After you’ve purchased a home, a lot can change in life, and your loan may no longer work for your situation. You might consider a mortgage refinance for any number of reasons. Perhaps you’d like to consolidate your debt, remodel your home or use your home’s equity to pay for a large expense. It may be that you’d simply like to lower your monthly payments. Whatever your situation is, it’s crucial to assess what you need from your refinance and whether it’s the right time to begin the process.
Mortgage refinancing can save you money, but it can also cost you money in the long run. Since refinancing means you typically need cash for an appraisal, title search and other fees, it's important to know what, exactly, refinancing might mean for you. So, when is a good time to refinance your home? At Solarity Credit Union, we have expert Home Loan Guides who can walk you through your options and determine how much you may save with a refinance. We have four key considerations when deciding if it’s a good time to refinance your home.
1. Are interest rates lower?
The number-one reason to consider a refinance has to do with federal interest rates. The Federal Reserve sets interest rates for the country. When economic growth is slow, the Fed lowers interest rates to make credit more readily available to consumers—that money then flows back into the economy.
When you refinance your mortgage at a lower interest rate than your initial loan, you can save money on your monthly payments and reduce the amount of time you’ll have to pay on your loan. A good rule of thumb is that a reduction of 1% or more on the federal interest rate is worth the effort of refinancing. There are mortgage calculators online that allow you to see what your monthly payment would look like at the current interest rates.
During times of slow economic growth, a lower interest rate can be a huge incentive to refinance your home. Even if you choose to stay with the same monthly payment, a lower interest rate can allow you to build equity in your home more quickly since you’ll pay off a larger portion of your mortgage at a faster rate.
2. Are you paying mortgage insurance?
As property values have risen in Washington and beyond, fewer people have the ability to make the standard 20% down payment on their initial home purchase. Private mortgage insurance (PMI) allows borrowers to buy a home with a lower down payment, but it adds money to their monthly mortgage payment. If home prices in your area have risen since you purchased your home, you likely have increased equity in your home. If your property value has risen and you own at least 20% of the home’s value, refinancing can help you reduce or eliminate your PMI payments.
3. Do you have high-interest debt?
If you have high-interest debt, such as credit card debt, it could make sense to refinance your home and consolidate that debt at a lower rate. It’s important to note that when you refinance to pay off debt, you’re cashing in on your home’s equity. Your mortgage payment will increase depending on how much equity you decide to use. You will also likely extend the life of your loan, which will cost you more over time.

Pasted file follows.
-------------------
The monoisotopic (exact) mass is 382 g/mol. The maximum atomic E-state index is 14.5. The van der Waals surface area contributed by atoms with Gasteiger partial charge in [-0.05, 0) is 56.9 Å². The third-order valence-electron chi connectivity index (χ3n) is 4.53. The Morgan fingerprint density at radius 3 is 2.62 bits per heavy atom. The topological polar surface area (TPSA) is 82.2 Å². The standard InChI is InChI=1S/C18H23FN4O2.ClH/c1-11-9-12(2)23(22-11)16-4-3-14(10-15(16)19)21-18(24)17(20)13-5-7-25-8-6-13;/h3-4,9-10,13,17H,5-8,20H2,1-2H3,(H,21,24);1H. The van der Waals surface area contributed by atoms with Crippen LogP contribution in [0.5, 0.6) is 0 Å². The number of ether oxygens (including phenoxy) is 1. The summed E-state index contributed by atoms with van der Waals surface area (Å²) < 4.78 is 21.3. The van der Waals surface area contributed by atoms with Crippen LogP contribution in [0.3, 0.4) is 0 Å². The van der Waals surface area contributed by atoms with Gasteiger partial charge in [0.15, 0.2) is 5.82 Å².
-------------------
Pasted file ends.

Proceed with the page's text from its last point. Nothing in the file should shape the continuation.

The exact nature and amount of your high-interest debt are important to consider before taking advantage of a cash-out refinance. While it is prudent to consolidate loans and credit card debt at a lower rate, you also need to consider your spending habits. If you’ve already over-extended yourself, it’s vital to have a plan in place to reduce overall spending. If you extend the amount of credit you have through a cash-out refinance and then spend that money at the same overall pace, you’re instantly increasing your losses by increasing your monthly payment, losing equity in your home and extending the length of your loan, all while paying refinancing fees to do so. If, however, you have a solid plan in place to reduce spending and debt, consolidation may be an effective tool for you.
4. Do you want to change the terms of your loan?
Loan products come in different shapes and sizes, depending on the needs of the borrower at the time of purchase. First-time homeowners who don’t plan to stay in a home for too long, for example, sometimes choose an adjustable-rate mortgage (ARM) because interest rates for those loans are initially lower than a fixed rate. However, the rate fluctuates and usually increases over time. Consequently, you may end up paying a higher interest rate later in the life of your loan. Refinancing during a time of low federal interest rates could help you move to a fixed-rate mortgage, eliminating concern over future rate hikes.
Alternatively, if you agreed to a fixed-rate mortgage when you purchased your home, you locked in the interest rate you were given at the time for the life of your loan. If you plan to move within the next several years and federal interest rates are on the decline, it may make sense to change the terms of your loan. If rates continue to fall, you won’t need to refinance each time the rate drops, and you’ll likely end up with a lower monthly payment. Since you intend to move at some point before you pay off your mortgage, you also won’t need to worry about whether interest rates rise 20 or 30 years from now.
Lastly, you can refinance to shorten the life of your loan. When interest rates fall, homeowners can sometimes refinance for a shorter-term loan that has very little impact on their current monthly payment. You can talk with an expert Solarity Home Loan Guide about your specific financial situation with no obligation to apply. They’ll help you determine if this is the right and best move for you.